In a recent speech at a real estate developer forum, Jason Falinski, Liberal MP for Sydney and Chairman of the Standing Committee on the Survey of Housing Accessibility and Supply in Australia, said that âsince World War II the housing commission had a lot of negative impact on vulnerable communities and I wonder if its construction actually helps people in struggling communities.
His comment and his use of the pejorative term âhousing commissionâ have been strongly criticized by the governing bodies. Homelessness Australia, the Community Housing Industry Association and National Shelter issued a statement opposing “in the strongest terms Mr. Falinski’s misrepresentation of the sector and disregard of the important contribution that affordable housing makes to the well- to be Australians in need “.
Judging by the catastrophic lack of support from the federal government for social housing since taking power in 2013, it would appear that Falinski’s views are generally shared by his colleagues. Unfortunately, this prospect translates into a desperately poor performance nationally in increasing the number of social housing.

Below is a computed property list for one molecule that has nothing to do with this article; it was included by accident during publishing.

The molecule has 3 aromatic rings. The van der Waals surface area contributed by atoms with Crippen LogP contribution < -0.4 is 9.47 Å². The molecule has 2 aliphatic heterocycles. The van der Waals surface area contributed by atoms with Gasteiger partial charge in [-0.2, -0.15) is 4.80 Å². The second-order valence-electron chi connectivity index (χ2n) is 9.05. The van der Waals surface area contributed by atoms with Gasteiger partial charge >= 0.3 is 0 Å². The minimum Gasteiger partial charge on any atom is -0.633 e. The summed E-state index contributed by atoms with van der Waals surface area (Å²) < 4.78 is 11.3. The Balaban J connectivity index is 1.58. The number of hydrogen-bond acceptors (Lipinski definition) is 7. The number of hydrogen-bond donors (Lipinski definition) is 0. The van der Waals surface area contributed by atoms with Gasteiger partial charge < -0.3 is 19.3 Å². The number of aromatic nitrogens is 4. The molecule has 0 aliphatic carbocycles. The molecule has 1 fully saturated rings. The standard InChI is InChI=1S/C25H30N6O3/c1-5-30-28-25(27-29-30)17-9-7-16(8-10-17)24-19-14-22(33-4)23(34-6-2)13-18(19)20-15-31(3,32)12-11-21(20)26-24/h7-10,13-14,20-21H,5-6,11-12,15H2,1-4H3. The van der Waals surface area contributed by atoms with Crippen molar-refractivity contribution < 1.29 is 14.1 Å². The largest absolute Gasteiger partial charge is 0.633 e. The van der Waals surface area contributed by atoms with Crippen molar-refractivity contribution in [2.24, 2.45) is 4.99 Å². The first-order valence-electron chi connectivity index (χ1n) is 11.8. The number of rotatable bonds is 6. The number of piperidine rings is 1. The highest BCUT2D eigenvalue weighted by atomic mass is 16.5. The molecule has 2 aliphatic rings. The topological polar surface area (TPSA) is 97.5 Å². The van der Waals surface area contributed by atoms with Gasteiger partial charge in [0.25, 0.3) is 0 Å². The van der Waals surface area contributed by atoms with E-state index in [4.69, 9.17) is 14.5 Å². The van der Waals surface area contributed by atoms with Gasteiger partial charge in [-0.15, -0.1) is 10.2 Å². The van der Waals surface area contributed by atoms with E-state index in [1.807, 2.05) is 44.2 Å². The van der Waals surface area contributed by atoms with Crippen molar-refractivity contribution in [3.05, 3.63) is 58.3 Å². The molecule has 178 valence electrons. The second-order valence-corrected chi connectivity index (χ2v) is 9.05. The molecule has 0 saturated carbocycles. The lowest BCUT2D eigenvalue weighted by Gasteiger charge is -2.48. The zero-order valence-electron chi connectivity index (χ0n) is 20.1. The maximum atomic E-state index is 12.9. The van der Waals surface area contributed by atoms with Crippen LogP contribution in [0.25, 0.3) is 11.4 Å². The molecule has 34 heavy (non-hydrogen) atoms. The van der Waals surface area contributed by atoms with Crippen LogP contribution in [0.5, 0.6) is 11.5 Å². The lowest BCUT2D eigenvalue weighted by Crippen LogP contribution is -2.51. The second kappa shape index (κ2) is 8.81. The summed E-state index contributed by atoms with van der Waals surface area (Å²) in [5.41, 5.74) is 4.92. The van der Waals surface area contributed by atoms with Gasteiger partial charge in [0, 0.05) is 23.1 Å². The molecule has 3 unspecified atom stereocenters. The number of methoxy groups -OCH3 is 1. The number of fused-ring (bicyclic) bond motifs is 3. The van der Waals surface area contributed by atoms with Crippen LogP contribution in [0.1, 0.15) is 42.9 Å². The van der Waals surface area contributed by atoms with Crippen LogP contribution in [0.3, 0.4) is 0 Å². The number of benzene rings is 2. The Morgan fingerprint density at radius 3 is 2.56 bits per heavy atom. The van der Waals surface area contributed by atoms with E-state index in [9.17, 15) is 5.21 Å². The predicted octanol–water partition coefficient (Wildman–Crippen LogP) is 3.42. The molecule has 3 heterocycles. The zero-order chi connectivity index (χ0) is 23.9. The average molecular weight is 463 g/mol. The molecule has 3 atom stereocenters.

A recent report from the Australian Institute of Health and Welfare (AIHW) tracks the number of social housing units built over the past decade. He paints a dark picture. During the last term of the Labor Party (2007-2013), there was some growth in the number of social housing. In 2008, there were 378,554 social housing units.
When the Labor Party left office in 2013, there were 408,676 social housing units; an increase of just over 30,000. This came after social housing was dramatically neglected during the Howard era (1996 to 2007), from 6.1 percent of the housing stock in 1995- 96 to 4.7 percent in 2005-06.
The increase during Labor’s tenure was mainly due to the fact that social housing was used as a stimulus to counter the impact of the global financial crisis.
The Commonwealth Government has provided $ 5.638 billion to build new social housing and an additional $ 400 million has been allocated for repairs and maintenance of existing social housing.